To an economist, tipping is a puzzling behavior – why pay extra when it’s not required? In this episode of Freakonomics Radio, host Stephen Dubner looks at why we tip, which factors affect the amount, and whether tipping should perhaps be eliminated altogether. Research shows that African-American servers earn smaller tips than white servers, so there’s an argument to be made that the practice is discriminatory.

Comments [7]

State of the Re:Union: Contested

Friday, June 20, 2014

In this episode of State Of The Re:Union, host Al Letson explores the role of sports in the lives of young people.

Comment

Freakonomics Radio: The Cobra Effect

Thursday, June 19, 2014

If you want to get rid of a nasty invasive pest, it might seem sensible to offer a bounty. But as we’ll hear in this episode of Freakonomics Radio, bounties can backfire. We look at bounties on snakes in Delhi, rats in Hanoi, and feral pigs in Fort Benning, Georgia. In each case, bounty seekers came up with creative ways to maximize their payoff – and pest populations grew. Host Stephen Dubner talks to Steve Levitt about how incentives don’t always work out the way you’d expect.

Comment

Freakonomics Radio: Spite Happens

Wednesday, June 18, 2014

This episode of Freakonomics Radio explores our surprising propensity for spite. We discover the gruesome etymology of the phrase “cut off your nose to spite your face” (it involves medieval nuns). Host Stephen Dubner talks to economist Benedikt Herrmann about “money-burning” lab experiments, in which people often choose to surrender some of their own cash in order to take money away from other participants.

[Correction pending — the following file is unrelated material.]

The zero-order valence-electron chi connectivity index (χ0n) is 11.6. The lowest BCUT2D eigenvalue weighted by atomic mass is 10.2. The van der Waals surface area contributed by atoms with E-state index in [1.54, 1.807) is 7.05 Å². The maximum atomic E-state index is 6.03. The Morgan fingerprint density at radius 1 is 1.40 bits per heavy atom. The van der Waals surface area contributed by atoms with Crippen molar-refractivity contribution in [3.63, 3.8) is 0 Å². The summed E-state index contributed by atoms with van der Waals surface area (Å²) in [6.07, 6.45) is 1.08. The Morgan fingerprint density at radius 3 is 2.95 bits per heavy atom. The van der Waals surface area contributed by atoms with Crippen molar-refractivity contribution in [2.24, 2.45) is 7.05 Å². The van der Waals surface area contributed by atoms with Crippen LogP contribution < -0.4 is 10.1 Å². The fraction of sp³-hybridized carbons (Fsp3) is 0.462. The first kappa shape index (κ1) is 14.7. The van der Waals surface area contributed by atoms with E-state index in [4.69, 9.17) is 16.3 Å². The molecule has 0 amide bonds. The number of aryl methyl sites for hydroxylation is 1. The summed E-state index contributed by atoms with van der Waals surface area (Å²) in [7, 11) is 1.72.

Comment

Freakonomics Radio: How Much Does Your Name Matter?

Tuesday, June 17, 2014

When Harvard professor Latanya Sweeney typed her name in Google one day, she noticed something strange: an ad with the heading: “Latanya Sweeney, Arrested?” But she had never been arrested -- and neither had the only other Latanya Sweeney in the U.S. So why did the ad suggest so?

Comment

Freakonomics Radio: Women Are Not Men

Monday, June 16, 2014

Women are different from men, by a lot, in some key areas. For example, the data show that women don’t: drown, edit Wikipedia, commit crime, or file patents at anywhere near the same rate as men do. How else are women different? They have made significant economic gains over the past 30 years and yet they are less happy now.

Comments [3]

State of the Re:Union: Interior Alaska: Frontier Community

Saturday, June 14, 2014

Interior Alaska can be a forbidding place. Because of its isolation and climate, the region has long attracted people drawn to the challenges and opportunities of a wild, remote place. In this episode of State Of The Re:Union, meet a number of athletes, journalists, scientists, and activists who embody the spirit of Interior Alaska through their grit, determination, and iconoclasm.

Comment